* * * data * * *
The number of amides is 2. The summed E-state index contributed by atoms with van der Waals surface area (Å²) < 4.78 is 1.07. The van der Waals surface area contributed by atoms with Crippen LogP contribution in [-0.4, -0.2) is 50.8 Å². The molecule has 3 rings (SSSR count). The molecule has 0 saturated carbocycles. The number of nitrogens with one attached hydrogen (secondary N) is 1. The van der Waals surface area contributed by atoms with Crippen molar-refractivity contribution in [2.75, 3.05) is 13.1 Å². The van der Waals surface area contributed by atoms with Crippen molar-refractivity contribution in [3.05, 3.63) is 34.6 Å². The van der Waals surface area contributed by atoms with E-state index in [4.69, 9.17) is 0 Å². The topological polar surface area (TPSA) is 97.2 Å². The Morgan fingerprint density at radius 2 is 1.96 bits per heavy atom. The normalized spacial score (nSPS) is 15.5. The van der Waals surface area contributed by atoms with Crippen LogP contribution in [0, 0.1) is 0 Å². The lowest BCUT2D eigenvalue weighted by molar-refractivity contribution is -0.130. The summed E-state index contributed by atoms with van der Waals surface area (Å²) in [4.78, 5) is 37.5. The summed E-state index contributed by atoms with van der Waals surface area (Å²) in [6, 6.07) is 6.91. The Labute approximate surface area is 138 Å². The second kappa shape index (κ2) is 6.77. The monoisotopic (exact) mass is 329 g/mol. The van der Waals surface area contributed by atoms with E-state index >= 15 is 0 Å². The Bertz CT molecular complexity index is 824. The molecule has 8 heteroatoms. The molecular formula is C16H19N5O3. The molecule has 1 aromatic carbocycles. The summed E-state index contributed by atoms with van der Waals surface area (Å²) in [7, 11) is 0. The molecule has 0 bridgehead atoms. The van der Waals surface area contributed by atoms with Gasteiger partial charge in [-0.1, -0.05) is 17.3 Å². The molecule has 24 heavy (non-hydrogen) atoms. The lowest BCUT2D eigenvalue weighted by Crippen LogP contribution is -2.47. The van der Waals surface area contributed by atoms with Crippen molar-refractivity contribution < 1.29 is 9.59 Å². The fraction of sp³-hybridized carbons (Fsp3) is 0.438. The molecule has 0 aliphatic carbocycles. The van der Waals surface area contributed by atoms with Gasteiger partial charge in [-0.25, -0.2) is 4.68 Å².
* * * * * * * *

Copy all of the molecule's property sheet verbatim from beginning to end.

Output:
The number of amides is 2. The summed E-state index contributed by atoms with van der Waals surface area (Å²) < 4.78 is 1.07. The van der Waals surface area contributed by atoms with Crippen LogP contribution in [-0.4, -0.2) is 50.8 Å². The molecule has 3 rings (SSSR count). The molecule has 0 saturated carbocycles. The number of nitrogens with one attached hydrogen (secondary N) is 1. The van der Waals surface area contributed by atoms with Crippen molar-refractivity contribution in [2.75, 3.05) is 13.1 Å². The van der Waals surface area contributed by atoms with Crippen molar-refractivity contribution in [3.05, 3.63) is 34.6 Å². The van der Waals surface area contributed by atoms with E-state index in [4.69, 9.17) is 0 Å². The topological polar surface area (TPSA) is 97.2 Å². The Morgan fingerprint density at radius 2 is 1.96 bits per heavy atom. The normalized spacial score (nSPS) is 15.5. The van der Waals surface area contributed by atoms with Crippen LogP contribution in [0, 0.1) is 0 Å². The lowest BCUT2D eigenvalue weighted by molar-refractivity contribution is -0.130. The summed E-state index contributed by atoms with van der Waals surface area (Å²) in [4.78, 5) is 37.5. The summed E-state index contributed by atoms with van der Waals surface area (Å²) in [6, 6.07) is 6.91. The Labute approximate surface area is 138 Å². The second kappa shape index (κ2) is 6.77. The monoisotopic (exact) mass is 329 g/mol. The van der Waals surface area contributed by atoms with E-state index >= 15 is 0 Å². The Bertz CT molecular complexity index is 824. The molecule has 8 heteroatoms. The molecular formula is C16H19N5O3. The molecule has 1 aromatic carbocycles. The summed E-state index contributed by atoms with van der Waals surface area (Å²) in [7, 11) is 0. The molecule has 0 bridgehead atoms. The van der Waals surface area contributed by atoms with Gasteiger partial charge in [-0.1, -0.05) is 17.3 Å². The molecule has 24 heavy (non-hydrogen) atoms. The lowest BCUT2D eigenvalue weighted by Crippen LogP contribution is -2.47. The van der Waals surface area contributed by atoms with Crippen molar-refractivity contribution < 1.29 is 9.59 Å². The fraction of sp³-hybridized carbons (Fsp3) is 0.438. The molecule has 0 aliphatic carbocycles. The van der Waals surface area contributed by atoms with Gasteiger partial charge in [-0.25, -0.2) is 4.68 Å².